T-cell immunotherapy successes are raising hopes of a breakthrough in cancer treatment. Dr Lim ZiYi at Parkway Cancer Centre explains.
T-cell immunotherapy, which involves genetically modifying the body’s immune system to fight cancer, is showing impressive results in clinical trials, with high percentages of patients experiencing complete remission.
How does this new therapy work?
For many years, mainstay of cancer treatment has involved surgery, radiotherapy or chemotherapy. But in the last few years, there has been a lot of interest in a new field called immunotherapy or how to use your body’s own immune system to fight cancer.
The results from several new studies are very exciting.
They look at a particular type of immune cell in our bodies called the T-cell which is important in fighting cancer. T-cells have long been recognised for their ability to home in and destroy cancer cells in our body. However, in patients with very aggressive or resistant cancers, the number of T-cells is often low or is not effective. Scientists have now found ways to genetically modify the T-cells to supercharge them. They are extremely potent and can target cancer cells directly and are able to kill them with far greater potency.
Are there other ways to boost the T-cells’ ability to fight cancer?
There are ways to stimulate the immune system and the T-cells using certain immunotherapy drugs or chemotherapy drugs.
However, this new form of cell therapy is a bespoke and targeted way to harness our body’s immune system and to direct them specifically against cancer cells.
How are cancer-targeting T-cells made?
The scientists extracted T-cells from cancer patients, then, genetically modified them. They basically insert a particular gene in these T-cells which allows these cells to recognise markers on the cancer cells which they are targeting at.
These modified T-cells are like smart bullets – the T-cells have a receptor which allows them to home in on the cancer cells. Importantly, they are not just hitting the target, but once they bind to the cancer cells, they stimulate more T-cells around them so you get a very big cluster of T-cells which try to get rid of the cancer.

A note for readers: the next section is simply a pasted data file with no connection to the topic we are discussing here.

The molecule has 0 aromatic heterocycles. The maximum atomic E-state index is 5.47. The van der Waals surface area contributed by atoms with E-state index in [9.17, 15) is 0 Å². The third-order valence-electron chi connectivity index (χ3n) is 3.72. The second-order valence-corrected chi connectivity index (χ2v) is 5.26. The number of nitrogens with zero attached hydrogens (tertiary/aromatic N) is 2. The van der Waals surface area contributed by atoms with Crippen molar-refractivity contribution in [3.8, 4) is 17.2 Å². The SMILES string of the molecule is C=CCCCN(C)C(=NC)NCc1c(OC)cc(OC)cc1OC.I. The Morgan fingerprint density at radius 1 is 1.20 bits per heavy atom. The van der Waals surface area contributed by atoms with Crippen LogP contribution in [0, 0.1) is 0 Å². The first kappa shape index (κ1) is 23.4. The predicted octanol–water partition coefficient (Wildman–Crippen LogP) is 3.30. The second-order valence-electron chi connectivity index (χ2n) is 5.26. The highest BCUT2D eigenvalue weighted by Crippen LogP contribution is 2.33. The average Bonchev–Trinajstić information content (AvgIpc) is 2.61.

What kind of results did we see in the trial patients?
The researchers primarily focused on patients with blood cancers (lymphoma and leukaemia) because from the early results, these were the cancers which were most responsive to this form of therapy.
The response rates have been around 80 to 90 per cent and these have not been brief responses but sustained responses.
We have seen heavily treated patients with huge tumours go into complete remission. The longest lasting patient has been in remission for two and a half years. It has got us all quite excited although it is only a very small number of patients studied so far – less than 100.
Are there downsides to this treatment?
A fair number – around 10 to 15 per cent of patients in the study – developed severe side effects.
One of the reasons is that these cells are so potent that when they kill the cancer cells, they release massive amounts of chemicals into the body which cause patients to become very ill. Some patients had to be admitted into ICU for organ support.
Is this therapy likely to go mainstream in the next few years?
There is still quite a way to go before this treatment can become mainstream.
It is a form of designer immunotherapy – where you are super boosting a patient’s immune system specific for the type of cancer he or she experiences. It takes a lot of effort to develop one therapy for one patient. We have to get each patient’s cells and produce it in a special laboratory.
We also have to find better ways of managing the side effects before we can introduce it to a larger group of patients. Realistically, we are looking at two to three years and even then, it will still be a treatment for a selected group of patients and not as frontline therapy.
Are we going to be able to see this approach applied to other types of cancer?
That would be the next big stage. If this proof of concept works, we want to see if we can apply it to other more common cancers. There are some studies under way looking at the more common cancers like pancreatic, ovarian and liver cancers.
At this stage, the most promising results are in the blood cancers. In terms of the broader field of immunotherapy, there is a lot of work to see if we can manipulate other cells to boost the immune system or fight cancer.
Is immunotherapy a better approach than traditional forms of therapy?
It would be ideal if we could create T-cell therapy that we could get off the shelves and does not cause side effects. The idea to harness your own immune system rather than use drug therapy to fight cancer is a very attractive idea.
However, chemotherapy and radiotherapy will remain important in fighting certain types of cancer.
Different methods are still needed to fight cancer because cancer will always find ways to get around it. This is an exciting breakthrough therapy, and it is very encouraging for our patients that we will have more weapons at our disposal to fight cancer.
This article is based on Dr Lim ZiYi’s radio interview with 938LIVE’s health talk-show, Body & Soul, in Singapore.
Tags: blood cancer, cancer latest breakthrough, common side effects of cancer treatment, immunotherapy